27 October 2016
Chinese tourists are experiencing Hong Kong in a lot more ways than shopping. Photo: Bloomberg
Chinese tourists are experiencing Hong Kong in a lot more ways than shopping. Photo: Bloomberg

Mainland golden week visitors up, but where are they?

There is indeed something special about mainland tourists in this golden week holiday.

On paper, there has been a 19 percent increase in the number of mainland tourists to Hong Kong — above market expectations.

Even Secretary for Commerce and Economic Development Gregory So has been hard pressed to explain.

Yet, we have not seen them in the traditional shopping areas in Mong Kok and Causeway Bay.

Where are they?

We have a few theories.

Firstly, they are in Sai Kung, Stanley and Lantau Island, traditional expatriate areas.

According to columnist Ko Tin-yau, these areas have been full, with many newly arrived Mandarin-speaking people.

They came for the natural scenic spots, the same reason they would go to Japan for a breath of clean air and convenience.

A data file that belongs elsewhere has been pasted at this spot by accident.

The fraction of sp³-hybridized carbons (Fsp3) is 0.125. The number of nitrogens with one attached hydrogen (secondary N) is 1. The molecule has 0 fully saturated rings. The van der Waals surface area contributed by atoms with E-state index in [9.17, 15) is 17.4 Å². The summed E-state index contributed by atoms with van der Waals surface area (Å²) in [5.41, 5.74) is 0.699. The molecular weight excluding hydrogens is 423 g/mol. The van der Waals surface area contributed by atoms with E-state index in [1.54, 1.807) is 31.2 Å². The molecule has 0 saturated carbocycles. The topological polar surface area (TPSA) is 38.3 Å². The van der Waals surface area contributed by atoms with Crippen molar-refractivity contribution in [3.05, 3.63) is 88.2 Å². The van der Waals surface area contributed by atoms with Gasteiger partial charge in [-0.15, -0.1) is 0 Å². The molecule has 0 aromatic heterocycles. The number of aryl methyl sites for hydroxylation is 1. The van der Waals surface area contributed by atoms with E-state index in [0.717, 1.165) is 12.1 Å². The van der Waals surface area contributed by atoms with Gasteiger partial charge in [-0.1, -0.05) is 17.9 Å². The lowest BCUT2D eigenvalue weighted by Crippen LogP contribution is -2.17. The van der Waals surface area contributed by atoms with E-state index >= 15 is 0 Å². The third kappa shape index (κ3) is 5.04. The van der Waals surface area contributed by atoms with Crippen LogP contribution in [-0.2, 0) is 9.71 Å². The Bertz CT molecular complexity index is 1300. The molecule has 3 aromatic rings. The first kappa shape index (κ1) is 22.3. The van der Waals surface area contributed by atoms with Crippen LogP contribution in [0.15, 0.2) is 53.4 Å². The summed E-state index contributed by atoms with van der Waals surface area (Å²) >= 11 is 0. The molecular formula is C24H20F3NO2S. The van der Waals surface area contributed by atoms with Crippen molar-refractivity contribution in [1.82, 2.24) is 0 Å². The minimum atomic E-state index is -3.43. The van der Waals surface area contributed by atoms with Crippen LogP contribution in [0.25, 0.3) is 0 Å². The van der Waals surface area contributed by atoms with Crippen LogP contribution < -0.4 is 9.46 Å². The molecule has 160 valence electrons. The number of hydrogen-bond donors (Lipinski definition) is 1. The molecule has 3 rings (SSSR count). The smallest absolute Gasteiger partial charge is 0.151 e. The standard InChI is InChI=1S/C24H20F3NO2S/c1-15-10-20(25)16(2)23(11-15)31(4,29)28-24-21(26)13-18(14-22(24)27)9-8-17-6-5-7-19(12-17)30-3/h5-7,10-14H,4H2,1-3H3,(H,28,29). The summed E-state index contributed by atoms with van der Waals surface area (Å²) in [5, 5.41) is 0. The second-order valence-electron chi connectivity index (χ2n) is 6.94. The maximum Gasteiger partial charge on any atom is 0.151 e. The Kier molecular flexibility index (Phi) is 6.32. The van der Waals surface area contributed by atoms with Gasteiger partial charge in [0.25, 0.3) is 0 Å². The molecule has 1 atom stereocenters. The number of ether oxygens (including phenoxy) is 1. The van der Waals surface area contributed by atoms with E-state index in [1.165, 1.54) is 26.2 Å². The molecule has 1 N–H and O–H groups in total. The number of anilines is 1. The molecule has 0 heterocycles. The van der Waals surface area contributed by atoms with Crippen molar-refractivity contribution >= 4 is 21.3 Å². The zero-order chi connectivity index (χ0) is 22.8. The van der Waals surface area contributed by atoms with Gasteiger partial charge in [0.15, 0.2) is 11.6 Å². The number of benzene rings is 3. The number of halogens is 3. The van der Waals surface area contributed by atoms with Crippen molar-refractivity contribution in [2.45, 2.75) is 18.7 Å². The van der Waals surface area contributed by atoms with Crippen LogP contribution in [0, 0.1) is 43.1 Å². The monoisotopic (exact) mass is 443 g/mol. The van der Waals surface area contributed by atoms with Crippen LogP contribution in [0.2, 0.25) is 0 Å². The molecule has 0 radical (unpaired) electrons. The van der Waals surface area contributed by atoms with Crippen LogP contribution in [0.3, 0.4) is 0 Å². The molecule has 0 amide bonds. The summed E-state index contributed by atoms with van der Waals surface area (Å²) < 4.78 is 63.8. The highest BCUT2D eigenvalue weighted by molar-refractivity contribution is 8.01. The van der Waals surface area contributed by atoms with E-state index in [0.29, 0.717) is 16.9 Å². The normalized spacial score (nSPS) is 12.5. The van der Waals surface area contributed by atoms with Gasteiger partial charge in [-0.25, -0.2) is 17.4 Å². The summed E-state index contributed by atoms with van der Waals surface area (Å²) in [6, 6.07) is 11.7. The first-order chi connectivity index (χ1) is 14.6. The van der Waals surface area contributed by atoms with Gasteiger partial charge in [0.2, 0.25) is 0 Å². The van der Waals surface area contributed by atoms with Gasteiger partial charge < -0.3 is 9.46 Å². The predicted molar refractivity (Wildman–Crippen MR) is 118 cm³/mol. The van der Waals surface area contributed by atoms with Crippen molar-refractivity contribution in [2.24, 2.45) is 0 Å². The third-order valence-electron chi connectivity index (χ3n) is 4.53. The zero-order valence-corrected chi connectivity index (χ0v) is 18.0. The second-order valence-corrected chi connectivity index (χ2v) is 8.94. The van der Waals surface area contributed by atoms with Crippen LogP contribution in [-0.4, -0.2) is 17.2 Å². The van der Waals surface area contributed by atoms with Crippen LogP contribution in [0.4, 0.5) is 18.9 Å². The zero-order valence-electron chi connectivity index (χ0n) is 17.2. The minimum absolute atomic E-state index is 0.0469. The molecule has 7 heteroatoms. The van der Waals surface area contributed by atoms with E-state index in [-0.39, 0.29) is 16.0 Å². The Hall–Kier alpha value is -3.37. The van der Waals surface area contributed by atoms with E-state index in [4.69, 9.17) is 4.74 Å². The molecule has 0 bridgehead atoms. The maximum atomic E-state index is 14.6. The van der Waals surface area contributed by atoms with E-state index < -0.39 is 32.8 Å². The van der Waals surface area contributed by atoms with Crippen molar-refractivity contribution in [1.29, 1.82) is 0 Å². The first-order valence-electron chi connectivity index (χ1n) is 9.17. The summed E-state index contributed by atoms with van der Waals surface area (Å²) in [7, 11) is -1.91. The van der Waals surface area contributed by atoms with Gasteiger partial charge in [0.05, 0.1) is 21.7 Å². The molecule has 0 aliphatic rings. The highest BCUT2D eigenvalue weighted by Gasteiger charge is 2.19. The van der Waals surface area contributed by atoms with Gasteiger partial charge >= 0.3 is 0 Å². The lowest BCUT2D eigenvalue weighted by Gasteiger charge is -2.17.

Thanks to home-sharing website Airbnb, many live in expat homes simply for the experience.

An estimated 30,000 more people were expected to come for the SAT exams in the AsiaWorld Expo.

It’s said many mainland students pick the United States over Hong Kong because the former has more democracy.

That’s right. They leave China for the US for a breath of democracy because politically — to borrow a phase from Lan Kwai Fong chairman Allan Zeman — Hong Kong is stuck.

Secondly, the majority of visitors to Hong Kong are not visitors — they’re travelers transiting Hong Kong to Europe and other long-haul destinations.

In that regard, they don’t offer much benefit to the local economy, although they will soon be subject to an airport levy relating to a third airway.

And now, we have the individual visitor scheme 2.0.

Gone are the days when Chinese damas snapped up everything from a Prada handbag to a bag of milk powder because many of them came here precisely for the experience.

That means drinking with foreigners, visiting iconic movie locations made famous by filmmaker Won Kar-wai, or walking the historic path of Dr. Sun Yat-sen, the father of modern China, and kung fu master Bruce Lee.

Mainland visitors can experience a lot of fun in Hong Kong — and a lot of different ways, too.

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EJ Insight writer

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